Sound Outlook

A Newsletter from the Connecticut Department of Energy & Environmental Protection

Exploring Long Island Sound - Issues and Opportunities

Connecticut's Coastal Management Program

Turns 35!


Think back to 1980. Americans witnessed a "Miracle on Ice" as the U.S. Olympic Hockey Team beat the Soviet Union team in the semifinal game in Lake Placid, NY, going on the win the Gold Medal.  Mount Saint Helens erupted in Washington State, devastating 229 square miles and several million dollars' worth of timber in the surrounding area.  Ted Turner launched CNN, and Ronald Regan was elected President of the United States.  And sadly, John Lennon was taken from us much too soon, just steps from his home at The Dakota in New York City.  


These milestones all occurred the same year that another ground-breaking event took place: The Connecticut Coastal Management Act (CCMA) went into effect on January 1, 1980, setting a strong foundation for preserving and enhancing Long Island Sound and its coastal resources and protecting water-dependent uses along the shore.  And while some might argue that the birth of the state's coastal management program pales in comparison to, say, the birth of Ryan Gossling or Channing Tatum that same year, its positive effect on Connecticut's coastal resources and water-dependent uses is perhaps more deserving of celebrity status.  

Prior to 1980, Connecticut's coastal area had experienced extreme development pressure.  Historic development patterns along the coast had filled countless acres of tidal wetlands; spewed tons of pollutants into Long Island Sound; threatened displacement of water-dependent uses; placed people in harm's way by encouraging high-density residential development in high-risk, storm-prone areas; and thwarted the public's ability to get to the Sound.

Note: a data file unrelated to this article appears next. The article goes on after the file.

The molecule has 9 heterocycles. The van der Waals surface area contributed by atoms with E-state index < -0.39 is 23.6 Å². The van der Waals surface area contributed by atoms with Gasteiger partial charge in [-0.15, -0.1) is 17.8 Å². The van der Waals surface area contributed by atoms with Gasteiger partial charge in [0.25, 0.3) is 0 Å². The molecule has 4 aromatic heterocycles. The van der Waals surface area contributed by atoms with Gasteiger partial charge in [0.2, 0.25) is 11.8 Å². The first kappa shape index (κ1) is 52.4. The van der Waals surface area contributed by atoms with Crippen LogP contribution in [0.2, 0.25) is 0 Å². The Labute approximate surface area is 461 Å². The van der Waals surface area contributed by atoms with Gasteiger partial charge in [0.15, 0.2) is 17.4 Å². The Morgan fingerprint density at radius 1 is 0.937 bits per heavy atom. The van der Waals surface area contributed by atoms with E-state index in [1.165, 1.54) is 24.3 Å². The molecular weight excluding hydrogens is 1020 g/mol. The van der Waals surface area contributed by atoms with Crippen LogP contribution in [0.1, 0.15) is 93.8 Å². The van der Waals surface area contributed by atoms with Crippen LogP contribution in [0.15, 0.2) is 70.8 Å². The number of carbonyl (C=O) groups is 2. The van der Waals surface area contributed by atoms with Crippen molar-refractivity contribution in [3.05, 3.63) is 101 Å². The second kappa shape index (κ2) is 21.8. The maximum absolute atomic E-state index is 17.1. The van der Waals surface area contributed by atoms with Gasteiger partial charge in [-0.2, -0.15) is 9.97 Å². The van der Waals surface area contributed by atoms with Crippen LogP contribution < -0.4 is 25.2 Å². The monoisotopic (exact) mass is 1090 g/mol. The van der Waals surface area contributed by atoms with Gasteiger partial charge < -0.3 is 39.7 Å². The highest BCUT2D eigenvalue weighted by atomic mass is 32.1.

So it's no surprise that initially, the CCMA sought to avoid adverse impacts on coastal resources, prioritize the location of water-dependent uses at waterfront sites, minimize hazards to human life and coastal property from flooding and erosion, and improve and enhance public access to Long Island Sound, all while balancing environmental protection with economic growth.  And in the 35 years since its adoption, the CCMA has continually evolved to address emerging coastal issues and concepts including sea level rise, nonpoint source pollution, and living shorelines.   


Here are but a few of the many reasons to celebrate 35 years of Coastal Management in Connecticut. 


An Integrated Framework of Coastal Protection

The establishment of the CCMA helped to integrate federal, state, and municipal regulatory programs so that each level of government applies the same standards during project review. At the state level, the coastal management program integrated the Structures, Dredging and Fill and the Tidal Wetlands regulatory programs into a single coordinated framework of environmental protection and resource management.  This consolidation improved coordination between the permitting authorities with regard to coastal management and helped to revitalize what had been a disjointed and woefully understaffed program, and the resulting synergy from the coordinated application of all coastal regulatory authorities is a hallmark of the coastal management program and one of its particular strengths.  The CCMA also gives towns the authority to plan for protection of their unique coastal resources and appropriate use and development of their waterfronts through municipal coastal plans and coastal site plan review.


Protection and Restoration of Coastal Habitats